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Tightening Global Regulations:Capability of MiCA Led by the EU

On October 10, 2022, the European Parliament Committee approved The Markets in Crypto Assets regulation bill (MiCA) and the European Parliament also voted on the Transfer of Funds Regulation (TFR).

It will be a milestone for crypto regulation in the EU once MiCA is in place. The FTX incident would not have happened if regulations of various countries on crypto assets have been properly implemented. In MiCA, terms of regulations on brokerage service providers, i.e., crypto exchanges, and issuing entities of stablecoin are clearly defined and strictly enforced. Not only can MiCA cement the fragmented regulatory landscape of countries in the EU to an integrated whole, but also have great influence on legislations on crypto assets all over the worlding, promoting the crypto market from wild growth to a lawful era.

Recall the timeline of MiCA:

MiCA was originally scheduled for a final vote in plenary this November, but an EU spokesperson recently announced a delay to Feb 2023 as the draft needs to be translated into 24 languages; another 12–18 months will also be needed after MiCA is legislated in order that regulators in the EU have sufficient time to draft and apply new rules based on the legislation, and it is expected to be effective as early as February 2024. The initial approval of MiCA was expected to be in June, but it was not until October; the actual implementation is also expected to delay. Although plans on MiCA were repeatedly postponed, the significance remains to the crypto industry.

This article will analyze and interpret MiCA from perspectives of targeted types of crypto assets, approaches, and influences on the crypto market.

Why MiCA Deserves Attention?

First, MiCA is legislated on an upper-level that can be universally applied. The EU has no other unified regulatory framework on crypto assets but AML before; after MiCA is in effect, it is applied to the whole EU and superior to legislations of member countries; MiCA also authorizes extra power of enforcement to regulatory parties of member countries. Service providers of crypto assets will only need to comply with the requirements of one regulatory framework to operate within the 27 EU member countries with 500 million consumers; the costs for compliance of relevant entities will be greatly reduced.

Second, MiCA clarifies the regulatory rules for crypto assets such as stablecoin and crypto asset service providers (CASPs), providing clear guidelines for market participants and ensuring the healthy development path of the industry, which is conducive to enhance consumer protection and market confidence.

Finally, MiCA may serve as an exemplary existence that affects countries all over the world on legislations of crypto assets. Although the rapid development of the crypto market has produced financial innovations such as DeFi and NFT, problems are accompanied, such as money laundering, tax evasion, fraud, flee of assets, and encouragement of terrorism. Many countries in the world are actively exploring in regulatory framework of crypto assets, and MiCA, as an advanced regulatory framework in major judicial areas in the world, it may not only provide a reference for the legislation of some countries, but also promote some conservative countries to reverse negative attitude towards crypto assets.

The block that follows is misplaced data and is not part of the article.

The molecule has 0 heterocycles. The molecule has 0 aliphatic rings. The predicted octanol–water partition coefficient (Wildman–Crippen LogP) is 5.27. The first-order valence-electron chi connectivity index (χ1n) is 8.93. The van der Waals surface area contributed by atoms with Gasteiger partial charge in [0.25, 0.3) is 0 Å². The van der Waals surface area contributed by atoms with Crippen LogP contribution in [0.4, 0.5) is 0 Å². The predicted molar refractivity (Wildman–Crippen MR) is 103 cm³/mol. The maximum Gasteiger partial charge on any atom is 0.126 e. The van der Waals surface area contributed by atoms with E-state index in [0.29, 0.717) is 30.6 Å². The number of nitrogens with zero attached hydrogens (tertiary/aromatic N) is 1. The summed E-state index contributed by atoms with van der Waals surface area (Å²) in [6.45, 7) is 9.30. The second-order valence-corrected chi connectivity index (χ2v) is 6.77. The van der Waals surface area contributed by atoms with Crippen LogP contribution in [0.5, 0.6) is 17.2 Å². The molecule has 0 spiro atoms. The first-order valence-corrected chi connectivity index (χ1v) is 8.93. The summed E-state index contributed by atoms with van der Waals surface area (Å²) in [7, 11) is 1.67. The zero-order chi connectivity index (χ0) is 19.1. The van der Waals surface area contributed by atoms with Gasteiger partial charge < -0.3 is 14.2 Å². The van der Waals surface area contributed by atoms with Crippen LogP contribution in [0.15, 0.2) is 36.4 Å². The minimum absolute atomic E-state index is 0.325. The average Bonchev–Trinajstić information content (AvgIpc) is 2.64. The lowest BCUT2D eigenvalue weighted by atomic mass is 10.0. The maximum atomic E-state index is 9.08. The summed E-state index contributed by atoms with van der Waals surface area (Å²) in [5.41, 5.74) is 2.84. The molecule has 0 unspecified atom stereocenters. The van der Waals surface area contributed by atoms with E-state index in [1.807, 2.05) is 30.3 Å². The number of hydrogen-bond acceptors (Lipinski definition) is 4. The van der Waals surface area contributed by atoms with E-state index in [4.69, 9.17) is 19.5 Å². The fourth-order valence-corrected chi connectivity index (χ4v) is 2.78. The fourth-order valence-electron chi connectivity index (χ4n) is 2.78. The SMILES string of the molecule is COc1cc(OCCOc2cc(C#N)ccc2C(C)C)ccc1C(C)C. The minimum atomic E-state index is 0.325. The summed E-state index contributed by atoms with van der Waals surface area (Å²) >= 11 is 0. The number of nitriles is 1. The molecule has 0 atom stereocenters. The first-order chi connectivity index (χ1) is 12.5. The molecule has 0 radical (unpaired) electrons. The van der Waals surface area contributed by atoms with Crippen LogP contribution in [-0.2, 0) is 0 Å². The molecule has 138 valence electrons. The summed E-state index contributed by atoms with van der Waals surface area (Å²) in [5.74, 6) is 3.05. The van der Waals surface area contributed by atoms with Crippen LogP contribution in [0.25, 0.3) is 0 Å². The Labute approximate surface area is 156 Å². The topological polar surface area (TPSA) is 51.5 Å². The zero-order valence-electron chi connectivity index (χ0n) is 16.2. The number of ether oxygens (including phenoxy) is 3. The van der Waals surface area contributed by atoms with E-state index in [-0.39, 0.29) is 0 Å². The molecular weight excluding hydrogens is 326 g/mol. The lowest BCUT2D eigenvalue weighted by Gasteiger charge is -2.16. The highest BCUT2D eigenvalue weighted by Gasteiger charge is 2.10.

Targeted Types of Crypto Assets in MiCA

The main regulatory elements of MiCA include: firstly, regulatory requirements for payment-based tokens such as stablecoin and other crypto assets; secondly, regulatory requirements for various crypto asset service providers such as issuers, providers, trading platforms, etc.

MiCA specifies the scope of application, the classification of crypto assets, the respective regulatory body and the corresponding information reporting system, restrictions of business conduct and behavioral regulation system, etc. MiCA establishes a regulatory framework for crypto assets that are not regulated by the existing EU financial laws, and crypto assets that qualify as financial instruments will not be regulated by MiCA, for example, security tokens and central bank digital currencies are excluded from MiCA.

MiCA enforcement will be administered by regulatory bodies designated by each member country in publication. The regulatory bodies may be new or existing institutions, and the European Banking Authority (EBA) and the European Securities and Markets Authority (ESMA) serve as regulatory bodies at the EU level.

MiCA classifies crypto assets into electronic money tokens (EMT) and asset-referenced tokens (ART), and other crypto assets depending on whether there is an underlying asset.

● EMT is an electronic alternative to coins or banknotes that pegs the value by referencing to one type of fiat currency, in other words, it can be deemed as “electronic money”, it is commonly seen in various payment processing tools on Internet, such as Alipay, WeChat Pay, etc.

●ART pegs the value by referencing to other values or rights, which may include one or more fiat currencies; ART covers all other crypto assets backed by assets other than EMT. For example, USDT and USDC, which are stablecoin backed by US dollars and US treasury bonds, and Pax Gold, which backed by physical gold assets.